Substitutions - Michael Marshall Smith
Michael Marshall Smith recalls: "This story came about in the simplest way, the way I always enjoy most - something happening in real life that makes you think 'What if?' "Our household gets a lot of its food via an online delivery service, and one day when I was unpacking what had just been dropped at our house I gradually realised there was something...not quite right about the contents of the bags.
"There's two things that are strange about that experience. The first is that - given that every household is likely to buy at least some things in common - you don't realise straight away that you've been given the wrong shopping. You don't immediately think 'This is wrong', more like . . . 'This is weird'. The second is how personal it is, gaining accidental access to this very tangible evocation of some other family's life. You can't help but wonder about the people the food was really destined for.
"In real life, I just called up the delivery guy and got it sorted out: but in fiction, you might tackle things slightly differently . . ."
Out Back - Garry Kilworth
"'Out Back' was written for a group of friends," Kilworth recalls, "who appear as characters in the story under their initials, as I do myself. Those who know me well will recognise the protagonists.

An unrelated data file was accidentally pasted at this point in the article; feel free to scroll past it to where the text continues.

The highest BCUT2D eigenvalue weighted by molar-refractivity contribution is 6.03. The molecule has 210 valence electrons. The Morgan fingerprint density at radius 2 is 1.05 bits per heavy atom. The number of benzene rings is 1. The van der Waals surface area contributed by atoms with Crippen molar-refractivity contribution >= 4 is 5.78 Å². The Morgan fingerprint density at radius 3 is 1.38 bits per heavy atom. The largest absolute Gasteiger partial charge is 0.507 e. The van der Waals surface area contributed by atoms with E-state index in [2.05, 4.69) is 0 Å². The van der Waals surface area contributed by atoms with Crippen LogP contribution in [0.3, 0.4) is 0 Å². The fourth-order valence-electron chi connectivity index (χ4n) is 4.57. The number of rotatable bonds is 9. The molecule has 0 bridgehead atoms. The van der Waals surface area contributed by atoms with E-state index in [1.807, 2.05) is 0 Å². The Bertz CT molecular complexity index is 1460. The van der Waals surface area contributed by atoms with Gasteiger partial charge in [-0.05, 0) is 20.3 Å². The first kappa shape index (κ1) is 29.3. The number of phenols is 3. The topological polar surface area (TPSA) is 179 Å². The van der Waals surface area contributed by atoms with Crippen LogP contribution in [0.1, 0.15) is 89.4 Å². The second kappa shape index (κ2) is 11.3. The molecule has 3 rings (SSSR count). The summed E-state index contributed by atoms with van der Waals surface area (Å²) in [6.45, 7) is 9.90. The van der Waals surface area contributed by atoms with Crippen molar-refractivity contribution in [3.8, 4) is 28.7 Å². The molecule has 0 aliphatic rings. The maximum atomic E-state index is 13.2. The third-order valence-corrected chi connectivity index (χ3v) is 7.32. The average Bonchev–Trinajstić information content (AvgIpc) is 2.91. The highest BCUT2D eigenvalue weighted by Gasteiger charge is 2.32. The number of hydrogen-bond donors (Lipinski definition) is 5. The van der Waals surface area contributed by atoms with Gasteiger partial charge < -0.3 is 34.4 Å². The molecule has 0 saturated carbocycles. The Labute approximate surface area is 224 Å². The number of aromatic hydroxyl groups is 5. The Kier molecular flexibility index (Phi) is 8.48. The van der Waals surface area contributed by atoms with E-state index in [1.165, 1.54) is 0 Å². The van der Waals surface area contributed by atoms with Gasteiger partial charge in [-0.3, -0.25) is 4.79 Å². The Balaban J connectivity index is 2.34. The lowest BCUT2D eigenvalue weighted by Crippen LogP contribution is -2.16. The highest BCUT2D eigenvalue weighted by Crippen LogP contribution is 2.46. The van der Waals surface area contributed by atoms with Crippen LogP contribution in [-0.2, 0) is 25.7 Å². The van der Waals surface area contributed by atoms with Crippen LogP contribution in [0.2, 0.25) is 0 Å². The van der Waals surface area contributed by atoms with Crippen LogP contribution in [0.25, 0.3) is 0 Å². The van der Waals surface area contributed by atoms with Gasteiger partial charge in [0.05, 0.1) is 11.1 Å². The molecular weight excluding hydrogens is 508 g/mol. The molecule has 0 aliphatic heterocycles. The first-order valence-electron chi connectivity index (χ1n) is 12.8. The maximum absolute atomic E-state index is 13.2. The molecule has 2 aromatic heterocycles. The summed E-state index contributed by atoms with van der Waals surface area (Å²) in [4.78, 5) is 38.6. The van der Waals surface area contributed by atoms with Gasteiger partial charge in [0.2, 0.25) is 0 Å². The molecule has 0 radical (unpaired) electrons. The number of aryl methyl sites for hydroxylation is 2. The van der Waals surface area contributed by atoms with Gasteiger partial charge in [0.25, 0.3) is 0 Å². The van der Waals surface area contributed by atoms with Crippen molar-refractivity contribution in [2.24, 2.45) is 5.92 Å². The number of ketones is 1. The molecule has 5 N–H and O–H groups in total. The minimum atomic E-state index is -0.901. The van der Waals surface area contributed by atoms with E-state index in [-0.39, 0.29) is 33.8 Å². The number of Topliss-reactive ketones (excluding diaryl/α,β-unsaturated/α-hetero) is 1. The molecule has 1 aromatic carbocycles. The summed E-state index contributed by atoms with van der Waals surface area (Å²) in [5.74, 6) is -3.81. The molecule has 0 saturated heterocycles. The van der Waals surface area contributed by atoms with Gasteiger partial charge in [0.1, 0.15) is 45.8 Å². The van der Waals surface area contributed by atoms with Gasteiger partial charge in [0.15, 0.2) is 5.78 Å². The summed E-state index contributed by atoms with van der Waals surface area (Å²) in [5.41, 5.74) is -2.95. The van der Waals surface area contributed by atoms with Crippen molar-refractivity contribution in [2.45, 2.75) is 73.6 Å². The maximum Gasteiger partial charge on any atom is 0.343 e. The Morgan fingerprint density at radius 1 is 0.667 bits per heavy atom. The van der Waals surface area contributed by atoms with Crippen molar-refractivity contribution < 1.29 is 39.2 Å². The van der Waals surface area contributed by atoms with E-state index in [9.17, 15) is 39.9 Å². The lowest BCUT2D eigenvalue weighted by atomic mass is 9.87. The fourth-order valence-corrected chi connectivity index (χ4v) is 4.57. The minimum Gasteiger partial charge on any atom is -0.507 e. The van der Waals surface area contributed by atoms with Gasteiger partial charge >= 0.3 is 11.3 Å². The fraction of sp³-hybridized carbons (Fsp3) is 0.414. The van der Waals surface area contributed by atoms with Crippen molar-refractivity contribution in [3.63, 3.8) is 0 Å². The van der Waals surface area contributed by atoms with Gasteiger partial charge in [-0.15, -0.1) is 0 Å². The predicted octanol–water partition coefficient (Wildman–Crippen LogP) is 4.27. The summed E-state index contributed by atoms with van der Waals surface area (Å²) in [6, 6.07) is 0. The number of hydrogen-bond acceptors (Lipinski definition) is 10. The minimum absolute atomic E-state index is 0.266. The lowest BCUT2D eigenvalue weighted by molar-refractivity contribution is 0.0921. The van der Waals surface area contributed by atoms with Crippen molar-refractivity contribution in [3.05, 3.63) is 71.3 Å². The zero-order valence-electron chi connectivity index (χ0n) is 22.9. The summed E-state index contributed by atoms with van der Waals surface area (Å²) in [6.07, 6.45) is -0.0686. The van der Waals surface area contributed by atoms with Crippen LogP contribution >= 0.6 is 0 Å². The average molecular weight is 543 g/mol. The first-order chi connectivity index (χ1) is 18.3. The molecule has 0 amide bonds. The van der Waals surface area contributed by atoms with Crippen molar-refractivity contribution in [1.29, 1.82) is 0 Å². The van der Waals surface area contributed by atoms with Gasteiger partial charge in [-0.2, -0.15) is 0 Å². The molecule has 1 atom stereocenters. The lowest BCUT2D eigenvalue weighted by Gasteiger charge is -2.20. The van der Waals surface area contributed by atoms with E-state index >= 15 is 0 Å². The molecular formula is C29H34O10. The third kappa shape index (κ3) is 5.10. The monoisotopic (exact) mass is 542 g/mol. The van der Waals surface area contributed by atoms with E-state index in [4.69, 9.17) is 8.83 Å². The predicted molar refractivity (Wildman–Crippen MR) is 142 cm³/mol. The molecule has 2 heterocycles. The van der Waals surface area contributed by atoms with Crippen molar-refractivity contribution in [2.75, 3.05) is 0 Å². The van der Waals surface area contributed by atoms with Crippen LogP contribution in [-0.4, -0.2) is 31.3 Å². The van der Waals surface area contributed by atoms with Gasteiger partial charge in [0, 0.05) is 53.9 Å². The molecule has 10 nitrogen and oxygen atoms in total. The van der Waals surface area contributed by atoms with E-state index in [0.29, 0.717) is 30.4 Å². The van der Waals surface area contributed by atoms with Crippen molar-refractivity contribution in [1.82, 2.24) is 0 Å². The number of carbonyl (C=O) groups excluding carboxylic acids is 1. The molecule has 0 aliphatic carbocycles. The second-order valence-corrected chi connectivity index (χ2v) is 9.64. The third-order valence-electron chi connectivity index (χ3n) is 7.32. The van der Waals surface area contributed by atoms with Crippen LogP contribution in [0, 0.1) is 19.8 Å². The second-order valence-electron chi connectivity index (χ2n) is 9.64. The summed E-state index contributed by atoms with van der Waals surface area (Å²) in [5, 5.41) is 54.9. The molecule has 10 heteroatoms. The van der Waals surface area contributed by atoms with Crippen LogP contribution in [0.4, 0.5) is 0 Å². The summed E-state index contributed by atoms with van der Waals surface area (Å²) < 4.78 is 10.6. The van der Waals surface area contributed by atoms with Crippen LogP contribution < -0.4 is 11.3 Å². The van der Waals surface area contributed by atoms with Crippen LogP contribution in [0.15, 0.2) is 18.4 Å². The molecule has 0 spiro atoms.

"Iken is a real village on the edge of the marshes behind Snape Maltings in Suffolk. Two years ago I wandered along the periphery of the reed beds which stretch down towards the coast as a green and golden sea, the waves created by the winds that blow across the flatlands. Looking at the church that sits on a knoll above the marshes I thought, 'This is a perfect setting for a horror story.' And so . . ."
City of the Dog - John Langan
"This story arose from my desire to see what I could do with the figure of the ghoul," reveals Langan, "and as I've tried to indicate within the narrative, I drew inspiration both from H.P. Lovecraft ('Pickman's Model') and Caitl?n R. Kiernan (Daughter of Hounds).
"The miserable years in New York State's capital, though, were mine alone."
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